When was the last time you did what you really love to do?
I don’t mean scheduled time for a specific hobby or halfheartedly went through the motions of pursuing an interest. I mean spontaneously, joyfully followed your heart wherever it led you.
For me, it had been a seriously long time. In fact, I couldn’t remember the last time I let myself be so gleefully aimless.
Until recently, that is.
Let me back up for a moment.
I belong to a truly amazing online community of multipotentialites called the Puttytribe. The array of interests represented in this community is astonishing and inspiring. It’s like a playground for the curious mind.
But a common complaint among multipotentialites (and, really, pretty much everyone, right??) is that we don’t have enough time to pursue all our interests. Pet projects get back-burnered. All that “real life” stuff gets in the way.
So we in the Puttyribe declared a day of multipotentiality, twenty-four hours in which we would let ourselves explore whatever thing(s) we’d been longing to spend time with. We called it the Puttython.
I was expecting a good time. I figured I’d get some things done. What I did not anticipate was the glorious, ecstatic feeling produced by spending a day doing whatever I felt moved to do.
I started the day with a list of projects I thought I’d like to explore, but with no schedule or requirements.
First up: Plan out an upcycled quilt I’m making using shirt scraps. I figured I’d plan for an hour or so, and then I’d move on. Not a hard and fast stop time, mind you, just an assumption about when I’d get bored.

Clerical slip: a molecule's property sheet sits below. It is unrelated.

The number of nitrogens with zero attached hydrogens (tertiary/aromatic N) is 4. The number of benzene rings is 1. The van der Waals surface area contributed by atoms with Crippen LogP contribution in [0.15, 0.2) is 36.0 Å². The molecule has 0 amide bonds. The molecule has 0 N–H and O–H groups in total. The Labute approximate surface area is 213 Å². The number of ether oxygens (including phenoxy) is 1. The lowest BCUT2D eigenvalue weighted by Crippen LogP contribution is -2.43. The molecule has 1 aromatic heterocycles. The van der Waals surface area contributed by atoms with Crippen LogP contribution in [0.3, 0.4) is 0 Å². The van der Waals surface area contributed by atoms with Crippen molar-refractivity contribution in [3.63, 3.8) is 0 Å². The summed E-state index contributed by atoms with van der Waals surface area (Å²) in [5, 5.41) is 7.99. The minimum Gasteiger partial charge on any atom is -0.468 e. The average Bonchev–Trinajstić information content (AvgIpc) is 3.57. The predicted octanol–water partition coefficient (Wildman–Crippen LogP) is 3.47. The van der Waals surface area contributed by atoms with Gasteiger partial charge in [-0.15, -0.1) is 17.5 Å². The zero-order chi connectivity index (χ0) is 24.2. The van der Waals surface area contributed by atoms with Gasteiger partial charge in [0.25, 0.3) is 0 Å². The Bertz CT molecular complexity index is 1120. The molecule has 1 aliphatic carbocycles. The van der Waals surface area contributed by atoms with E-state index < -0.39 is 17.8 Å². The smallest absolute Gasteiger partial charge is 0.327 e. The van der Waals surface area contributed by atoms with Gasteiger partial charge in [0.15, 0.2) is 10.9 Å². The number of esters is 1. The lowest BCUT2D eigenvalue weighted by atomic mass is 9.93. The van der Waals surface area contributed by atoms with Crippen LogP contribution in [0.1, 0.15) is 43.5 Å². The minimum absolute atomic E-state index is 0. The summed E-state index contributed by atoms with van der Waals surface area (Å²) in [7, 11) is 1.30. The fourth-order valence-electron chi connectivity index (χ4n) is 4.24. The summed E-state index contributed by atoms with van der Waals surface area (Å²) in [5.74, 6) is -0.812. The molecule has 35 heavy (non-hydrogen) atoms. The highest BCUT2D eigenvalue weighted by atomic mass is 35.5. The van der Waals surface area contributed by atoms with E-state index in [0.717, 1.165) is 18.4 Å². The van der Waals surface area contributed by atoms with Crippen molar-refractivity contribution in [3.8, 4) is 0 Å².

Three hours later, I was still happily immersed in my quilt. I probably could have kept going, but I didn’t want to burn out!
I ended up spending the rest of the day in creative pursuits. I hadn’t expected this. Creating things is part of my daily routine, so I figured I’d be drawn to other activities.
My day of schedule-less free time, doing what I do every day, was such bliss because I didn’t have to do any of what I did. I chose, in each moment, to do it.
Giving Yourself Permission to Wander
We are really good at guilting ourselves. It’s hard to give yourself a chunk of totally unstructured time when you keep reminding yourself of all the things you “should” be doing.
Think about it: When you take some time for yourself, how often do you end up thinking of all the things you should be doing instead? When you do something you enjoy, do you immerse yourself in it or do you keep one eye on the clock, the calendar, your to-do list? And when you schedule some “free time,” do you let yourself just wander in the moment — or do you plan what you’ll do out in advance?
If you’re like a lot of people — myself included — chances are you schedule time for a specific interest or project and then plow through it, trying to get as much done in your precious, hard-won bit of free time as you can. Probably your mind is off going over dinner plans or tomorrow’s to-do list at the same time. Your “free time” is free in name alone.
We rarely, if ever, give ourselves permission to wander. We don’t trust ourselves — to come back again, to be productive, to stop when the time comes, whatever. But by holding ourselves to rules and schedules all the time, we’re doing ourselves a disservice. We are forcing ourselves out of the present and into whatever plan we’ve concocted.
This day of complete freedom was, for me, like recharging my batteries. I was able to do what I truly wanted in each moment. I could have learned about some new interests, wrapped up old projects, read a book or two. But on that morning, what my heart wanted was to spend time with fabric, yarn, needle, and thread. So I did. And the experience was invaluable.
I learned that I want to give myself permission to wander more often. I have to make this freedom part of my life on a regular basis. Now that I’ve seen how beneficial it can be, I must have more!